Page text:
Editor’s Note: The following interview features a GreenBook Future List honoree, Mark Resnick. The GreenBook Future List recognizes leadership, professional growth, personal integrity, passion, and excellence in the next generation of consumer insights and marketing professionals within the first 10 years of their careers.
Introducing Mark Resnick
Mark drives change at the largest consumer insights, marketing, and brand departments by implementing agile technologies to conduct world-class innovation and advertising market research. Mark is not afraid to disrupt standard practices within the industry and has redefined solutions facing insights teams. Academia and thought leadership hold a place close to Mark’s heart. After completing his Master’s in Market Research from Michigan State, he has continued to mentor students entering the market research industry. Currently, he is the Senior Director of Business Development at Zappi.
Since starting your career in market research, what would you consider to be your greatest accomplishment?
My greatest accomplishment to date has been completing my master’s degree in Market Research from Michigan State while working full-time. I started the Michigan State program a few months before the entire world went into lockdown so beyond juggling work responsibilities during the day and demanding classwork during the evenings, I was anxiously worrying about what the pandemic would do to the entire insights industry. Thankfully, through support from family, friends, and colleagues, we all persevered, and I earned my degree in 2020 while also earning a promotion at Zappi. It was a challenging, yet unique time in my life that I will always appreciate. The master’s degree has helped elevate my thought leadership and has produced value both at my immediate company and for my customers.
If you could go back in time to when you first started your career, what advice would you give to your younger self?
Pay close attention to company culture, and when applying to jobs, try to find an organization that matches culturally what you need and who you are. When I first started my career, my entire focus was on the salary and the job title, regardless of the role, responsibility, and company culture. Ultimately, those jobs ended up not being a great fit. I think too often we tie those metrics to how “good” a job is when we are younger. However, as I reflect on my career, I have had the most success at jobs where I truly enjoy being there due to the culture, which has led to success. My advice is to start with the basics: Be happy with what you do, enjoy the people you do it with, and know that all the other career successes will quickly follow. I truly believe that at the end of the day, the company culture is what motivates us to wake up and try our best every day.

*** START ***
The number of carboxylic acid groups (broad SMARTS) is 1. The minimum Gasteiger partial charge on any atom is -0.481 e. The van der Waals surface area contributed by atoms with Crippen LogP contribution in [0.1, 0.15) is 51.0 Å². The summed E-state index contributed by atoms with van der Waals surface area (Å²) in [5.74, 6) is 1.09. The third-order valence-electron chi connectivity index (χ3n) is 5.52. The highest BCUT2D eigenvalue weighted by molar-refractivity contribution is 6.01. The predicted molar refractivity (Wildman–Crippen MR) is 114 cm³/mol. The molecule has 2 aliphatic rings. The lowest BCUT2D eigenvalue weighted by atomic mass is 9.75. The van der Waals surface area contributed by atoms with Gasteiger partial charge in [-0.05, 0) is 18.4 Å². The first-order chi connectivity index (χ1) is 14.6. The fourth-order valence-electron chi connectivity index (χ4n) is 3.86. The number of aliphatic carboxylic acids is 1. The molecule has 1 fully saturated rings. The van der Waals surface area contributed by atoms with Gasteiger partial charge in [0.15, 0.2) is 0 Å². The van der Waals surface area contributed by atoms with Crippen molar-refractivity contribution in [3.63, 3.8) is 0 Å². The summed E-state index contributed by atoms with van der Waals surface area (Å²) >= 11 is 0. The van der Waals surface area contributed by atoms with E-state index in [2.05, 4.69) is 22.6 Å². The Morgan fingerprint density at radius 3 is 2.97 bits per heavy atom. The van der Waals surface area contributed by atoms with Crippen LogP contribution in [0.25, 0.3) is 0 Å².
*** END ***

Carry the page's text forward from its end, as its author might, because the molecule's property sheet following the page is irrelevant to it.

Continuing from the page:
What do you consider to be key characteristics or qualities of a leader? How does this play into market research?
Active listening is crucial for anyone in a leadership position. Leaders need to realize that everyone has an important voice in making an organization successful. When employees feel like they do not have a voice, they begin to lose trust in an organization and leadership as a whole. Leaders must recognize that employee feedback is a gift and should actively seek it out with open ears. If active listening does not start from the top-down, failure will bubble from the bottom up in an organization.
And this should be no surprise to anyone in our industry. Our entire job as market researchers is to be a listener and hear what the general population is saying about a product, brand, advertisement, etc. Without listening, consumers can become unhappy, uninterested, or unmotivated, which can lead to a company’s failure. Active listening is crucial both from an organizational standpoint and from a customer-centric perspective.
What are your market research predictions for the near future?
We have all heard the need for results to be ‘cheaper, faster, and better’ for years now. I believe that ‘cheaper’ and ‘faster’ will become table stakes moving forward, and insights partners and vendors will start differentiating themselves with their philosophy on what ‘better’ results mean. I also believe that proprietary technology will be at the center of companies’ version of ‘better’. I believe panel companies will begin to use technology to better verify who is taking surveys and/or using technology to find better ways to engage with modern-day consumers. I also believe platform and insights companies will find better ways for data to be organized and visualized, making the stigma of DIY being time-consuming less prevalent.
Lastly, I think the ever-increasing buzz around the Metaverse will push our industry to the next level of integration with technology. Brands will want to understand how consumers interact with their new environment and will look to insights professionals to understand this new space, so we’ll see research vendors start playing in this area.
Do you have a mentor or role model who has made a large impact on your career? If so, who? In what way did they make an impact?
My father has always been an influential role model in my career in market research and sales. As a salesperson himself and entrepreneur, he showed me the definition of grit and how hard work can make your dream come true. He has taught me how important relationships matter when it comes to sales and how spending the extra few minutes to get to know someone can be the difference when understanding what they are looking for in a new research partner. He has also instilled an entrepreneurial spirit in me which continuously motivates me to take my customer relationships to the next level.